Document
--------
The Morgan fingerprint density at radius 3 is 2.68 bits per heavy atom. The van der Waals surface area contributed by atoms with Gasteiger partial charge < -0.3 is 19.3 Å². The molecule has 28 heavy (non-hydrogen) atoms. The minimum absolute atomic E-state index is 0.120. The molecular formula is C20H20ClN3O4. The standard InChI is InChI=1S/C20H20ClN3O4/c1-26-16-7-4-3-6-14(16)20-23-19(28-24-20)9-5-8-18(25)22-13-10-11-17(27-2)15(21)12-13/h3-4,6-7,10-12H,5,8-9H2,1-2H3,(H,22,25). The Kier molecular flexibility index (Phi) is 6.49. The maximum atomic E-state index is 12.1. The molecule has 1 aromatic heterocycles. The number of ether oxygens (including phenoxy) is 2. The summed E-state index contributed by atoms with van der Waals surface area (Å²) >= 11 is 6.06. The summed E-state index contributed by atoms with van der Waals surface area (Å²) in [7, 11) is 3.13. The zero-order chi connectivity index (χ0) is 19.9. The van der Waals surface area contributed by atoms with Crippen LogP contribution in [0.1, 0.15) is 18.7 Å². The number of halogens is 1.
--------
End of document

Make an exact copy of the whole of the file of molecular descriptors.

The Morgan fingerprint density at radius 3 is 2.68 bits per heavy atom. The van der Waals surface area contributed by atoms with Gasteiger partial charge < -0.3 is 19.3 Å². The molecule has 28 heavy (non-hydrogen) atoms. The minimum absolute atomic E-state index is 0.120. The molecular formula is C20H20ClN3O4. The standard InChI is InChI=1S/C20H20ClN3O4/c1-26-16-7-4-3-6-14(16)20-23-19(28-24-20)9-5-8-18(25)22-13-10-11-17(27-2)15(21)12-13/h3-4,6-7,10-12H,5,8-9H2,1-2H3,(H,22,25). The Kier molecular flexibility index (Phi) is 6.49. The maximum atomic E-state index is 12.1. The molecule has 1 aromatic heterocycles. The number of ether oxygens (including phenoxy) is 2. The summed E-state index contributed by atoms with van der Waals surface area (Å²) >= 11 is 6.06. The summed E-state index contributed by atoms with van der Waals surface area (Å²) in [7, 11) is 3.13. The zero-order chi connectivity index (χ0) is 19.9. The van der Waals surface area contributed by atoms with Crippen LogP contribution in [0.1, 0.15) is 18.7 Å². The number of halogens is 1.